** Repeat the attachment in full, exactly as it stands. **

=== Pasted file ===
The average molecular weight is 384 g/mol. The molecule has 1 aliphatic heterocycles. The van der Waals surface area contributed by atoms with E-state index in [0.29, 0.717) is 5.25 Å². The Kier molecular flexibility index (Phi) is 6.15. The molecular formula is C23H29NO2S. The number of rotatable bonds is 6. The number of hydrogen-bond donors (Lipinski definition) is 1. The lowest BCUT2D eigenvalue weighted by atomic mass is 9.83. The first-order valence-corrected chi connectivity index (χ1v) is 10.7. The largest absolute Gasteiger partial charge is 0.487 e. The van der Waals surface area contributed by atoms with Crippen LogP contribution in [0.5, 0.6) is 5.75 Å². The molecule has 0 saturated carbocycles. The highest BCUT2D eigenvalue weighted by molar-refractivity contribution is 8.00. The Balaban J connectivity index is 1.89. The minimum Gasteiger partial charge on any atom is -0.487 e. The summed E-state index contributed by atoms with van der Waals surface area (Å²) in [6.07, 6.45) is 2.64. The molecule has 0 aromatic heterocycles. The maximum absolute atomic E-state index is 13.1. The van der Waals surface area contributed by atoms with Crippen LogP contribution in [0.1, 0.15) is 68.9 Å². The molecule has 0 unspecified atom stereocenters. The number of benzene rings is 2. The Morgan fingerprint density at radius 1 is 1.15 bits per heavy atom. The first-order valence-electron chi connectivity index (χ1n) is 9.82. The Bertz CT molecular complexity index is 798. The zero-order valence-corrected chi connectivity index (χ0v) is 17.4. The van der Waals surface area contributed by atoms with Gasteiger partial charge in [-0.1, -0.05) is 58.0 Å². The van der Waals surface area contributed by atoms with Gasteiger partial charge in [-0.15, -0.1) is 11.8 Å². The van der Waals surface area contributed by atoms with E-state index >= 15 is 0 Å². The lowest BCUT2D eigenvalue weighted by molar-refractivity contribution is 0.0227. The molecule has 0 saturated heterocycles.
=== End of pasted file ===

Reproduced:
The average molecular weight is 384 g/mol. The molecule has 1 aliphatic heterocycles. The van der Waals surface area contributed by atoms with E-state index in [0.29, 0.717) is 5.25 Å². The Kier molecular flexibility index (Phi) is 6.15. The molecular formula is C23H29NO2S. The number of rotatable bonds is 6. The number of hydrogen-bond donors (Lipinski definition) is 1. The lowest BCUT2D eigenvalue weighted by atomic mass is 9.83. The first-order valence-corrected chi connectivity index (χ1v) is 10.7. The largest absolute Gasteiger partial charge is 0.487 e. The van der Waals surface area contributed by atoms with Crippen LogP contribution in [0.5, 0.6) is 5.75 Å². The molecule has 0 saturated carbocycles. The highest BCUT2D eigenvalue weighted by molar-refractivity contribution is 8.00. The Balaban J connectivity index is 1.89. The minimum Gasteiger partial charge on any atom is -0.487 e. The summed E-state index contributed by atoms with van der Waals surface area (Å²) in [6.07, 6.45) is 2.64. The molecule has 0 aromatic heterocycles. The maximum absolute atomic E-state index is 13.1. The van der Waals surface area contributed by atoms with Crippen LogP contribution in [0.1, 0.15) is 68.9 Å². The molecule has 0 unspecified atom stereocenters. The number of benzene rings is 2. The Morgan fingerprint density at radius 1 is 1.15 bits per heavy atom. The first-order valence-electron chi connectivity index (χ1n) is 9.82. The Bertz CT molecular complexity index is 798. The zero-order valence-corrected chi connectivity index (χ0v) is 17.4. The van der Waals surface area contributed by atoms with Gasteiger partial charge in [-0.1, -0.05) is 58.0 Å². The van der Waals surface area contributed by atoms with Gasteiger partial charge in [-0.15, -0.1) is 11.8 Å². The van der Waals surface area contributed by atoms with E-state index >= 15 is 0 Å². The lowest BCUT2D eigenvalue weighted by molar-refractivity contribution is 0.0227. The molecule has 0 saturated heterocycles.